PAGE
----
Illinois Official Is ‘Deeply Troubled’ By Agency Head’s Role In ComEd Meeting

photo of a comed sign in Chicago
ComEd Regional Headquarters in Chicago pictured on Nov. 5, 2019. WBEZ has learned the federal investigation into the utility giant is ongoing. Manuel Martinez / WBEZ
photo of a comed sign in Chicago
ComEd Regional Headquarters in Chicago pictured on Nov. 5, 2019. WBEZ has learned the federal investigation into the utility giant is ongoing. Manuel Martinez / WBEZ

Illinois Official Is ‘Deeply Troubled’ By Agency Head’s Role In ComEd Meeting

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A commissioner at the state agency that oversees Commonwealth Edison has called on the head of the Illinois Commerce Commission to recuse herself from a public meeting with executives from the corrupt power company, according to an internal ICC letter obtained Tuesday by WBEZ.

ComEd executives are scheduled to appear at the ICC meeting Wednesday to answer questions about the utility giant’s admission that it had engaged in a long-running bribery scheme in Springfield.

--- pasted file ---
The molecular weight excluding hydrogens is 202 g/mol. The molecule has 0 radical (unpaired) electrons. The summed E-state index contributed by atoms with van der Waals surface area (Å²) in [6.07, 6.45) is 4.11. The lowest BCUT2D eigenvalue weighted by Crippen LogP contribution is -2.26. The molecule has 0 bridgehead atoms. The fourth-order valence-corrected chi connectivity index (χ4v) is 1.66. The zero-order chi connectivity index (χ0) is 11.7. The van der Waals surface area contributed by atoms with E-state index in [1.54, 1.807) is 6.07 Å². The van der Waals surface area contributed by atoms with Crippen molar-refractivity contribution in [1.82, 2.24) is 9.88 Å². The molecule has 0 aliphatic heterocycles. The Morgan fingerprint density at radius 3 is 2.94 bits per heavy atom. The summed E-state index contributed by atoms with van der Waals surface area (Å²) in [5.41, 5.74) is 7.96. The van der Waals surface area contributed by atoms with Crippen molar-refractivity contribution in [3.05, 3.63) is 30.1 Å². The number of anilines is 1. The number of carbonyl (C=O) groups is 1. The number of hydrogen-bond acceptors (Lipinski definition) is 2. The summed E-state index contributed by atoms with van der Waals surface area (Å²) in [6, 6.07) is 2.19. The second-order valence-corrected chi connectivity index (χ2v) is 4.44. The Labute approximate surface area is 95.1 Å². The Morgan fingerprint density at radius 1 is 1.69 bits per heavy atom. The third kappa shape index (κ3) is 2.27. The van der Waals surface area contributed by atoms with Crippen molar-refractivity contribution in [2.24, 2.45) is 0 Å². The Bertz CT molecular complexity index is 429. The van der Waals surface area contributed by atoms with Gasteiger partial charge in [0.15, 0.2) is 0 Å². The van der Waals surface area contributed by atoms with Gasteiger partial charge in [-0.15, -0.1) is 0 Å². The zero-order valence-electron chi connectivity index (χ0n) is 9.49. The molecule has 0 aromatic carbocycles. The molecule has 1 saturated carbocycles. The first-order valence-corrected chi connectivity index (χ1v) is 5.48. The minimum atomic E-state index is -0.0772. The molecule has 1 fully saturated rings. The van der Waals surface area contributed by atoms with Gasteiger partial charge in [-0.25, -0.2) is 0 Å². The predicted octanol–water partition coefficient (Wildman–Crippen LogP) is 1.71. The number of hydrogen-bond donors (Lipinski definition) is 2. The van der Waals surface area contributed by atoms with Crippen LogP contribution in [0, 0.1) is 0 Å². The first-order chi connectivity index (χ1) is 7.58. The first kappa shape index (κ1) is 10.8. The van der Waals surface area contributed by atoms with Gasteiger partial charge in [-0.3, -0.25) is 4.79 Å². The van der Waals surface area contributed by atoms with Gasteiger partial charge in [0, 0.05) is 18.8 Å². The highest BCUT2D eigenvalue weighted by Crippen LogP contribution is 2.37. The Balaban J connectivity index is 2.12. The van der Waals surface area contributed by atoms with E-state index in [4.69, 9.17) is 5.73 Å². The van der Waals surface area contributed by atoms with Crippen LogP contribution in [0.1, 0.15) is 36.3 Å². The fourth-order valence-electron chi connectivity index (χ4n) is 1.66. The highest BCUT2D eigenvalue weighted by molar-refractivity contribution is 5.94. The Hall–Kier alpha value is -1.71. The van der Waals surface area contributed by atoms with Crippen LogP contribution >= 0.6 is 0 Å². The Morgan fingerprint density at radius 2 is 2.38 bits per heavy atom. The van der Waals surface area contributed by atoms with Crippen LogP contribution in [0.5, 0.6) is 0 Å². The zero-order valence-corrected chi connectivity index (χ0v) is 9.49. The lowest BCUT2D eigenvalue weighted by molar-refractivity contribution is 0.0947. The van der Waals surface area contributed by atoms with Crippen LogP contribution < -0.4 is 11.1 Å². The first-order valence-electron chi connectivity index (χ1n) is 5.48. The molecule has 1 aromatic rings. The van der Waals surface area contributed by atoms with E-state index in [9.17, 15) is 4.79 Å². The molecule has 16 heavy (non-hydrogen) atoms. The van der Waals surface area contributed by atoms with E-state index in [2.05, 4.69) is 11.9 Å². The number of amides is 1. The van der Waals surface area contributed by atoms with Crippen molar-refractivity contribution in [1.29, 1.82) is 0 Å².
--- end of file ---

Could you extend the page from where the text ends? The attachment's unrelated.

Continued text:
One of the five ICC commissioners, Sadzi Martha Oliva, wrote that she was “deeply troubled” to see the commission’s chairwoman, Carrie Zalewski, was planning to participate in the meeting on ComEd’s “ethics reforms” despite her father-in-law’s involvement in the corruption scandal.

In federal court documents unsealed on July 17, ComEd admits it funneled payments to politically-connected consultants who did little or no work to win Illinois Speaker Michael Madigan’s favor and that one of the ghost “subcontractors” was a former alderman — identified by a source close to the investigation as former Chicago Ald. Michael Zalewski.

WBEZ and the Better Government Association first reported last year that federal agents had raided the Southwest Side home of Michael Zalewski seeking records about the former alderman’s dealings with ComEd and Madigan, D-Chicago. Shortly after that May 2019 raid, Democratic State Rep. Michael J. Zalewski – the former alderman’s son and the husband to the ICC chairwoman – spent tens of thousands of dollars in campaign money on legal advice, state records show.